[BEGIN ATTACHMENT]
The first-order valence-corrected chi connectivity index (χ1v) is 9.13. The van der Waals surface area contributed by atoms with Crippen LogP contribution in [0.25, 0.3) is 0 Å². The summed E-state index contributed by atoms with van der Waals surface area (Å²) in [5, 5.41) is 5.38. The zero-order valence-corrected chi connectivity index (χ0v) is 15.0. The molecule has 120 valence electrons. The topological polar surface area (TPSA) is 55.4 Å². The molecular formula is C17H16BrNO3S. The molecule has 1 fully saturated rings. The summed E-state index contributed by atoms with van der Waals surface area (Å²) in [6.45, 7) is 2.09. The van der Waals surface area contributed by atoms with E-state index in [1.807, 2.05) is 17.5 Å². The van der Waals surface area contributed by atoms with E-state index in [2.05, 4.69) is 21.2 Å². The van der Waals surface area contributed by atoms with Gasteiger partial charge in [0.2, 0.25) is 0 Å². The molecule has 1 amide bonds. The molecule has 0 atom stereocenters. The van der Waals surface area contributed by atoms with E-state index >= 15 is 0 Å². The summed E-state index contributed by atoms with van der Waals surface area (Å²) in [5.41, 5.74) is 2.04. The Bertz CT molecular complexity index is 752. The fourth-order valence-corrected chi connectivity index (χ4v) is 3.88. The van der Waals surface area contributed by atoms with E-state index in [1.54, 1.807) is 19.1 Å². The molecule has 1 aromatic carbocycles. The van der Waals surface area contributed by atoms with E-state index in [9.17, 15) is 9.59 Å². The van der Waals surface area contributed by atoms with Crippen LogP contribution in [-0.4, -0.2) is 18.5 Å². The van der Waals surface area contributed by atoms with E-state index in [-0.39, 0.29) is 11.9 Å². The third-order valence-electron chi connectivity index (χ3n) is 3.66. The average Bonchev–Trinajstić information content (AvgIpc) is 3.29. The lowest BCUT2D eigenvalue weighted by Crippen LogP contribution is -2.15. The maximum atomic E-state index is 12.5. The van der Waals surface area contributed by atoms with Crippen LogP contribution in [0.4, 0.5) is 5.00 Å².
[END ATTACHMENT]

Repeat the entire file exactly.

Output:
The first-order valence-corrected chi connectivity index (χ1v) is 9.13. The van der Waals surface area contributed by atoms with Crippen LogP contribution in [0.25, 0.3) is 0 Å². The summed E-state index contributed by atoms with van der Waals surface area (Å²) in [5, 5.41) is 5.38. The zero-order valence-corrected chi connectivity index (χ0v) is 15.0. The molecule has 120 valence electrons. The topological polar surface area (TPSA) is 55.4 Å². The molecular formula is C17H16BrNO3S. The molecule has 1 fully saturated rings. The summed E-state index contributed by atoms with van der Waals surface area (Å²) in [6.45, 7) is 2.09. The van der Waals surface area contributed by atoms with E-state index in [1.807, 2.05) is 17.5 Å². The van der Waals surface area contributed by atoms with E-state index in [2.05, 4.69) is 21.2 Å². The van der Waals surface area contributed by atoms with Gasteiger partial charge in [0.2, 0.25) is 0 Å². The molecule has 1 amide bonds. The molecule has 0 atom stereocenters. The van der Waals surface area contributed by atoms with E-state index >= 15 is 0 Å². The summed E-state index contributed by atoms with van der Waals surface area (Å²) in [5.41, 5.74) is 2.04. The Bertz CT molecular complexity index is 752. The fourth-order valence-corrected chi connectivity index (χ4v) is 3.88. The van der Waals surface area contributed by atoms with E-state index in [1.54, 1.807) is 19.1 Å². The molecule has 1 aromatic carbocycles. The van der Waals surface area contributed by atoms with E-state index in [9.17, 15) is 9.59 Å². The van der Waals surface area contributed by atoms with Crippen LogP contribution in [-0.4, -0.2) is 18.5 Å². The van der Waals surface area contributed by atoms with E-state index in [-0.39, 0.29) is 11.9 Å². The third-order valence-electron chi connectivity index (χ3n) is 3.66. The average Bonchev–Trinajstić information content (AvgIpc) is 3.29. The lowest BCUT2D eigenvalue weighted by Crippen LogP contribution is -2.15. The maximum atomic E-state index is 12.5. The van der Waals surface area contributed by atoms with Crippen LogP contribution in [0.4, 0.5) is 5.00 Å².